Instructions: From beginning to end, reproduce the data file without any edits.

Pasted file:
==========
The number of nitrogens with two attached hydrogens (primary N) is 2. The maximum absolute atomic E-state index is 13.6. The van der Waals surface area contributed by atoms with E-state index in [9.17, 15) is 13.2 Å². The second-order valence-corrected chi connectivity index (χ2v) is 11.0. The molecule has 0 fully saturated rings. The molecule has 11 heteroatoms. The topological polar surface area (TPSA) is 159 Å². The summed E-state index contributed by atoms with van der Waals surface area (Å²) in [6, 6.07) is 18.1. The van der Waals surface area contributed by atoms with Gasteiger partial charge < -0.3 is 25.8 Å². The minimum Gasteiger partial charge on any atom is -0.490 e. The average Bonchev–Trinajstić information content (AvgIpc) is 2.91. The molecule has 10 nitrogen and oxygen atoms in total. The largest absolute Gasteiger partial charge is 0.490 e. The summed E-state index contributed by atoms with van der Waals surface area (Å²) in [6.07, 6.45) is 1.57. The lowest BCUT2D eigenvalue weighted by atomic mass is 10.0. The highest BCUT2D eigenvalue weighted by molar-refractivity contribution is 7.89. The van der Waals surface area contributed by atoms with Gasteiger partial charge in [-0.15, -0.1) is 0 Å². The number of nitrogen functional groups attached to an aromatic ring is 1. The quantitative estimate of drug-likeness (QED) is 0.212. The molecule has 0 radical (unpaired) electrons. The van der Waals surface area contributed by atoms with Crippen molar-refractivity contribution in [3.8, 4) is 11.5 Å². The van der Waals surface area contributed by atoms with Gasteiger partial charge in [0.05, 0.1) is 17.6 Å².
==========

The number of nitrogens with two attached hydrogens (primary N) is 2. The maximum absolute atomic E-state index is 13.6. The van der Waals surface area contributed by atoms with E-state index in [9.17, 15) is 13.2 Å². The second-order valence-corrected chi connectivity index (χ2v) is 11.0. The molecule has 0 fully saturated rings. The molecule has 11 heteroatoms. The topological polar surface area (TPSA) is 159 Å². The summed E-state index contributed by atoms with van der Waals surface area (Å²) in [6, 6.07) is 18.1. The van der Waals surface area contributed by atoms with Gasteiger partial charge < -0.3 is 25.8 Å². The minimum Gasteiger partial charge on any atom is -0.490 e. The average Bonchev–Trinajstić information content (AvgIpc) is 2.91. The molecule has 10 nitrogen and oxygen atoms in total. The largest absolute Gasteiger partial charge is 0.490 e. The summed E-state index contributed by atoms with van der Waals surface area (Å²) in [6.07, 6.45) is 1.57. The lowest BCUT2D eigenvalue weighted by atomic mass is 10.0. The highest BCUT2D eigenvalue weighted by molar-refractivity contribution is 7.89. The van der Waals surface area contributed by atoms with Gasteiger partial charge in [-0.15, -0.1) is 0 Å². The number of nitrogen functional groups attached to an aromatic ring is 1. The quantitative estimate of drug-likeness (QED) is 0.212. The molecule has 0 radical (unpaired) electrons. The van der Waals surface area contributed by atoms with Crippen molar-refractivity contribution in [3.8, 4) is 11.5 Å². The van der Waals surface area contributed by atoms with Gasteiger partial charge in [0.05, 0.1) is 17.6 Å².